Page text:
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Robotic CORBYS platform uses patient feedback to help stroke victims walk again


March 13, 2013

The robotic CORBYS platform incorporates an exoskeleton that trains stroke victims to walk normally again (Image: SINTEF Design Group)

The robotic CORBYS platform incorporates an exoskeleton that trains stroke victims to walk normally again (Image: SINTEF Design Group)

Of the various effects that a stroke can have on a person, one of the most common is paralysis of one side of the body – needless to say, this has a severe impact on the victim’s ability to walk. Treatment often consists of therapists retraining the person’s body by repeatedly lifting their legs, guiding them through a proper walking pattern. The EU-funded CORBYS project aims to make such therapy easier for everyone involved by using a powered orthosis to move the patient’s legs in response to feedback from their brain.

Currently still in development, the robotic CORBYS device consists of a wheeled platform, at the front of which is a sort of exoskeleton that attaches to the patient’s legs. A pivoting attachment at the waist of that orthosis links it with the rest of the platform, but allows the patient to turn easily.

In the first phase of treatment, however, patients wouldn’t use the platform. Instead, they would have sensors placed on key points of their body, then walk on a treadmill. After observing their stroke-altered gait, a therapist would step in and manually guide their legs through a corrected walking pattern. Feedback from the sensors would be used to create a computer model of that target gait.

That model would be uploaded into the CORBYS platform, which would then use its powered orthosis to guide the patient through the proper movements, once they were “strapped in.” The patient would be free to walk around as they wished, the platform moving, turning, starting and stopping along with them, correcting their gait at the same time. As with other therapeutic exoskeletons, it wouldn’t force the patient to walk even if they didn’t want to, but would instead respond to their self-initiated movements.

The platform would incorporate several physiological sensors, including an EEG (electroencephalography) cap. Using these, the system software would be able to keep track of parameters such as heart rate, body temperature, muscle activity, and stress levels. That data would let the system know how the patient was responding to the treatment, and fine-tune it if needed – if the patient were getting particularly stressed at having to move one leg in a certain direction, for instance, the platform would temporarily ease up on that aspect of the training.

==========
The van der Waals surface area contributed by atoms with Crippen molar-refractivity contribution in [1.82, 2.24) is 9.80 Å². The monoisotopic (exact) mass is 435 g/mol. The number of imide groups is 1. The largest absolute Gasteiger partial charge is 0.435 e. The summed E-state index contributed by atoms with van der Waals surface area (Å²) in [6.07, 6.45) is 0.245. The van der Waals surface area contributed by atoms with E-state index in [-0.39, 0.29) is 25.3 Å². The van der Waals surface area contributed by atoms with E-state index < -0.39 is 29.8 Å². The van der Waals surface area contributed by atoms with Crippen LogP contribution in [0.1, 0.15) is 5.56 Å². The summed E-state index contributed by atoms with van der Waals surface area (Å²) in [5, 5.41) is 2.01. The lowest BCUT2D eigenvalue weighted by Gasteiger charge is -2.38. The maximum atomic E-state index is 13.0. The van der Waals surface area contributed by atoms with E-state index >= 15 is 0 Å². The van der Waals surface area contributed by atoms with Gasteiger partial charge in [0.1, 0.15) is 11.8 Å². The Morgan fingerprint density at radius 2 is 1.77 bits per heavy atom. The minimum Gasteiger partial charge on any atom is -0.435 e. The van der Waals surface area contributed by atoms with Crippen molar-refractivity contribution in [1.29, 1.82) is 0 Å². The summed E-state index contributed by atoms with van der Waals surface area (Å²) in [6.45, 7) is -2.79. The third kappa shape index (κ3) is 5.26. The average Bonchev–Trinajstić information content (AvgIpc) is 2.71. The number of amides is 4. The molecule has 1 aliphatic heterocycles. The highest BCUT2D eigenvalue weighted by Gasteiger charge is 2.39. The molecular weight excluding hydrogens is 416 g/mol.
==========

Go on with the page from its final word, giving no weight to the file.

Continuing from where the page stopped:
As the treatment progressed and the patient’s gait improved, the therapist could set the platform to more advanced modes, which would take the patient closer to ultimately being able to walk normally again.

Eleven research institutes in six countries are involved in the project, which is headed by Germany’s University of Bremen. The platform is expected to completed in a year, at which point human trials in Germany and Slovenia will begin. Similar systems already in use include the Lokomat and the Walkbot.


About the Author
Ben Coxworth An experienced freelance writer, videographer and television producer, Ben's interest in all forms of innovation is particularly fanatical when it comes to human-powered transportation, film-making gear, environmentally-friendly technologies and anything that's designed to go underwater. He lives in Edmonton, Alberta, where he spends a lot of time going over the handlebars of his mountain bike, hanging out in off-leash parks, and wishing the Pacific Ocean wasn't so far away. All articles by Ben Coxworth

It seems like a wonderful device but it looks like - from the drawings - like a medievil weapon. :)


Over 20 years ago, I suffered strokes during many brain surgeries. I was paralyzed, blinded and more. I overcomed everything! This 2nd life that I am on is better than my 1st life. As I will always say and always will say is:

POWER FROM WITHIN is a KEY for recovery!

Elizabeth Stuckel
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